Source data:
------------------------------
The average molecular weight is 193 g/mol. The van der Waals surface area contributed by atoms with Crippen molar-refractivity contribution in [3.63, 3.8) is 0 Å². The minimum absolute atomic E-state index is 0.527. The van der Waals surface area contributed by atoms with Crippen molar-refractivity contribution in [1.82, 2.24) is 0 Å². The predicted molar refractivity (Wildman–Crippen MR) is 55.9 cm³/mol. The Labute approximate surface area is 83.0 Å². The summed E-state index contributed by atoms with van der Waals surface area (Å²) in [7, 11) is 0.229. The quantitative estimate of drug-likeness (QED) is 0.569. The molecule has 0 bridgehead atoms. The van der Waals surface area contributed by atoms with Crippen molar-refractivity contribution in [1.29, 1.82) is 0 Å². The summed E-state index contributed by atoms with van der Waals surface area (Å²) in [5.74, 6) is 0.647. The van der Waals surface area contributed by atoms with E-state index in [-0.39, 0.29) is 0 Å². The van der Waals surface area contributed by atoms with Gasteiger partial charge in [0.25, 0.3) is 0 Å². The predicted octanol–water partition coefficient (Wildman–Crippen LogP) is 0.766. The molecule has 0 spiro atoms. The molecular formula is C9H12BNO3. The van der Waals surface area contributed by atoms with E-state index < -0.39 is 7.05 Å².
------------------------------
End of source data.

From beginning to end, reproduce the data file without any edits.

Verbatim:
The average molecular weight is 193 g/mol. The van der Waals surface area contributed by atoms with Crippen molar-refractivity contribution in [3.63, 3.8) is 0 Å². The minimum absolute atomic E-state index is 0.527. The van der Waals surface area contributed by atoms with Crippen molar-refractivity contribution in [1.82, 2.24) is 0 Å². The predicted molar refractivity (Wildman–Crippen MR) is 55.9 cm³/mol. The Labute approximate surface area is 83.0 Å². The summed E-state index contributed by atoms with van der Waals surface area (Å²) in [7, 11) is 0.229. The quantitative estimate of drug-likeness (QED) is 0.569. The molecule has 0 bridgehead atoms. The van der Waals surface area contributed by atoms with Crippen molar-refractivity contribution in [1.29, 1.82) is 0 Å². The summed E-state index contributed by atoms with van der Waals surface area (Å²) in [5.74, 6) is 0.647. The van der Waals surface area contributed by atoms with E-state index in [-0.39, 0.29) is 0 Å². The van der Waals surface area contributed by atoms with Gasteiger partial charge in [0.25, 0.3) is 0 Å². The predicted octanol–water partition coefficient (Wildman–Crippen LogP) is 0.766. The molecule has 0 spiro atoms. The molecular formula is C9H12BNO3. The van der Waals surface area contributed by atoms with E-state index < -0.39 is 7.05 Å².